“Don’t worry, I saved you a piece.”  She whispered.  Lifting the corner of a napkin, she wiped the cherry juice from the knife by rubbing it atop the small piece of his birthday Cherry pie.  He looked over as his uncle, sleeping on the sofa.  The bastard had spilled more than that on his shirt.  Once again, he was too late.

The End

This was knocked out at lunch one day.  I like the following description . . . “suffice it to say it was a piece of cake to write, precisely because it is uncomplicated . . . and because it’s about pie.”  

Funny; it sounded clever when I first wrote that . . . now, not so much.

Anyway, this is another “twist” ending . . . I don’t usually start writing them as such, but in this case, it was deliberate.  I’m practicing describing things in manner that will mislead the reader.  Purely for entertainment, of course.

As a point of disclosure, this was in response to a writing prompt.  The prompt was, can you guess, about someone being late.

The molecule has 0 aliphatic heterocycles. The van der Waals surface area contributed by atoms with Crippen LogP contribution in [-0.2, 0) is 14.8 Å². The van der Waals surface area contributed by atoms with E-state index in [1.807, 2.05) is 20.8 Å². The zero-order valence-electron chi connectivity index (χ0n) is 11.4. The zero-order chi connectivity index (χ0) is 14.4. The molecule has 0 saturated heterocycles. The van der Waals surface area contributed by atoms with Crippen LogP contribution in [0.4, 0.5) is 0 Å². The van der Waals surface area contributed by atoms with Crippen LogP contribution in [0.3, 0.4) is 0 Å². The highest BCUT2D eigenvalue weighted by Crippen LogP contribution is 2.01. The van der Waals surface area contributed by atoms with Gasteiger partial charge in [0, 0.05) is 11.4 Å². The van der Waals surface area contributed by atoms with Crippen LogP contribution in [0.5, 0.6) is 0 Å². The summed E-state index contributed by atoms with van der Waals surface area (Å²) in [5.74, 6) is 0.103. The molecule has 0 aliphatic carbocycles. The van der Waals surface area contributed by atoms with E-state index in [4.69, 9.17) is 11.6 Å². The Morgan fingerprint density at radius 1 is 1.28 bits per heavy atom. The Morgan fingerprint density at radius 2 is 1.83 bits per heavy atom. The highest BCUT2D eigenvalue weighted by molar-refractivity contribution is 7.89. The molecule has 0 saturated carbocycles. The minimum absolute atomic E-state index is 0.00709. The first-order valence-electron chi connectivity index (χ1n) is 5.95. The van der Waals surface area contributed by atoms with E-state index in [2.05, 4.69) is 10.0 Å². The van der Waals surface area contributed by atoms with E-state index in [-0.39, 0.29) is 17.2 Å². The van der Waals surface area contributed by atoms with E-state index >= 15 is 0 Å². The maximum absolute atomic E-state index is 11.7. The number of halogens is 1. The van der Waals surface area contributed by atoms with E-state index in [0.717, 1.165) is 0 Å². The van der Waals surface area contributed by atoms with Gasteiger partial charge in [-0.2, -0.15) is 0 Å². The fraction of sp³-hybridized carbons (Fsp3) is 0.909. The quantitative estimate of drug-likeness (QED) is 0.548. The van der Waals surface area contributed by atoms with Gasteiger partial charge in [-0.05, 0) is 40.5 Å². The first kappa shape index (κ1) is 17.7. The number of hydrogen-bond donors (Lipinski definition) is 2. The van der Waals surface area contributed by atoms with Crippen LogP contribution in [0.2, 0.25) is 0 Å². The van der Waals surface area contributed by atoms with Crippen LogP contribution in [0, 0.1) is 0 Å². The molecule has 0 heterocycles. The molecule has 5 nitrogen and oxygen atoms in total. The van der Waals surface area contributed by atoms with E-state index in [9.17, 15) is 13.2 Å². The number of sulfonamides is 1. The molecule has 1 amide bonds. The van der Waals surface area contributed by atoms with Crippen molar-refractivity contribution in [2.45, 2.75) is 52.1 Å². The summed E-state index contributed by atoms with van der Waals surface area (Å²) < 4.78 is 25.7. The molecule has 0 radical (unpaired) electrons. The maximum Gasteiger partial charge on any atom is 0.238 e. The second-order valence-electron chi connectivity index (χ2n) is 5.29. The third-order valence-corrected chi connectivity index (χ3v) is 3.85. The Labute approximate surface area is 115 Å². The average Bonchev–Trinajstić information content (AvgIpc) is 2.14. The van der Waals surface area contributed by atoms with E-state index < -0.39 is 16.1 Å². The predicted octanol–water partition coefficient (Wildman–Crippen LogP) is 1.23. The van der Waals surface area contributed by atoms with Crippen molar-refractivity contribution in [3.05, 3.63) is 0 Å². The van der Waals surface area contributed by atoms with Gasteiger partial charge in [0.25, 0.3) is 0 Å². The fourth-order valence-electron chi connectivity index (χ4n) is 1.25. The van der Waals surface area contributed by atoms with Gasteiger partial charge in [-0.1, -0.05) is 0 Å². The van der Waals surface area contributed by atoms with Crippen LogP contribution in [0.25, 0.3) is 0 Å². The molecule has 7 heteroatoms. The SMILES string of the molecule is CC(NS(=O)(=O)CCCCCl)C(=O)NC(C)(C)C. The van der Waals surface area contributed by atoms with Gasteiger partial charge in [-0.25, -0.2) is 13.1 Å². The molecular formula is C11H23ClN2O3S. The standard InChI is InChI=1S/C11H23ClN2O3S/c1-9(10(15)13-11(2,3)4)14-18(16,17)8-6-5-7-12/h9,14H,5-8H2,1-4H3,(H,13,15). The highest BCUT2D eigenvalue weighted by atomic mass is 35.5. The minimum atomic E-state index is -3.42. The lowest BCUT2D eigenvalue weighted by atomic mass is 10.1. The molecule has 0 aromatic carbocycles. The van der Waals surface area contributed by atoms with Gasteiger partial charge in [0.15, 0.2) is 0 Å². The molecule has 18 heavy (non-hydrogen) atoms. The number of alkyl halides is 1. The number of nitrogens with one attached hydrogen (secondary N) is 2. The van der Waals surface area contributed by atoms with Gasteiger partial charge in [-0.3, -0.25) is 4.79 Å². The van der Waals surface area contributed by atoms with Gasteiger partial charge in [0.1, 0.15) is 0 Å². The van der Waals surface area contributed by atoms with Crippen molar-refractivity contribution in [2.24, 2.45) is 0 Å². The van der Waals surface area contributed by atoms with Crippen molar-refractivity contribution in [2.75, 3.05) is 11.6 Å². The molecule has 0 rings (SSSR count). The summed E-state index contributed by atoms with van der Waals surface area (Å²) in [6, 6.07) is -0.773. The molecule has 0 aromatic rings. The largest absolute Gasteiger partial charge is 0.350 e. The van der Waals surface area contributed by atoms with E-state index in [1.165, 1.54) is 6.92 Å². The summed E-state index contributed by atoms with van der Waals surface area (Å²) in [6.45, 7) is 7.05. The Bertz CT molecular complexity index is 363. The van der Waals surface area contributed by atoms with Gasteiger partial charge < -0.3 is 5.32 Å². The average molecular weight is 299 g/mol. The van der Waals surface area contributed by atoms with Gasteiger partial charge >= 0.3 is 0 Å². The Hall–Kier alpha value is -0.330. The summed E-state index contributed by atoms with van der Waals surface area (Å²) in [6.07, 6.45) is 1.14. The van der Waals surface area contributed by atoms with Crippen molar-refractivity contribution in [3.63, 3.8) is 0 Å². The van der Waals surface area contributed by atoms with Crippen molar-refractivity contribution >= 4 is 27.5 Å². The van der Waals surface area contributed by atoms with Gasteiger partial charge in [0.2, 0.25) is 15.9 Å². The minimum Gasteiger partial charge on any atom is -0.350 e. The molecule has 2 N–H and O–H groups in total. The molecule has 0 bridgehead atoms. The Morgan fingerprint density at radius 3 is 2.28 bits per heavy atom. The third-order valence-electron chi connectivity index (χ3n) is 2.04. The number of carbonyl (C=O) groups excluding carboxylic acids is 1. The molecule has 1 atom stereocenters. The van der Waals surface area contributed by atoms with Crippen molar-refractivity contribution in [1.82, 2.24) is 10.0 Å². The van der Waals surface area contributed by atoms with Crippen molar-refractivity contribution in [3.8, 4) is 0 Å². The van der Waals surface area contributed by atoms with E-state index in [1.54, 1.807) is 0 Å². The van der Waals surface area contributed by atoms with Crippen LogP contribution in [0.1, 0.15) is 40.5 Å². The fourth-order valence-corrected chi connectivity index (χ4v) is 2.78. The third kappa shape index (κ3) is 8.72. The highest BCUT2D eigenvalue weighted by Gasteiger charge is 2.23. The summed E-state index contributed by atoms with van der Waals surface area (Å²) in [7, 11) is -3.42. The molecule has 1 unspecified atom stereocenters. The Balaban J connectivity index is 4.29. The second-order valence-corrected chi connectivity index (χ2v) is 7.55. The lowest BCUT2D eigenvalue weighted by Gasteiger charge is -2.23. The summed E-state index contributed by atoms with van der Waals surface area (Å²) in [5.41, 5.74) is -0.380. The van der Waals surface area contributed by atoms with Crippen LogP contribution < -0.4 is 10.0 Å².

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4 Responses to “Too Late”

  1. I like this better then the previous one. When you write you use too many words. This is a common fault of mine. Since doing the Friday Fictioneer’s I’ve learned to eliminate using some of the words. This sentence stands out. “His mom stood there, a long knife in her hand. He took in the small detail of a red drop falling from its tip.” His mom stood there, a long knife in her hand a red drop falling from its tip. You didn’t need to tell us that he took in the detail. We know it’s a detail by just telling us what he saw. I know you’re trying to meet a quota, but quality works better, Another thing I learned is if you go to a coffee shop or diner and listen to people talk you will learn how to give unique voices to your characters. We don’t use proper English all the time, we cut words short or just leave words out. Or grunt, huh, hummm a lot. One more thing read your work out loud so you can hear how it sounds and flow.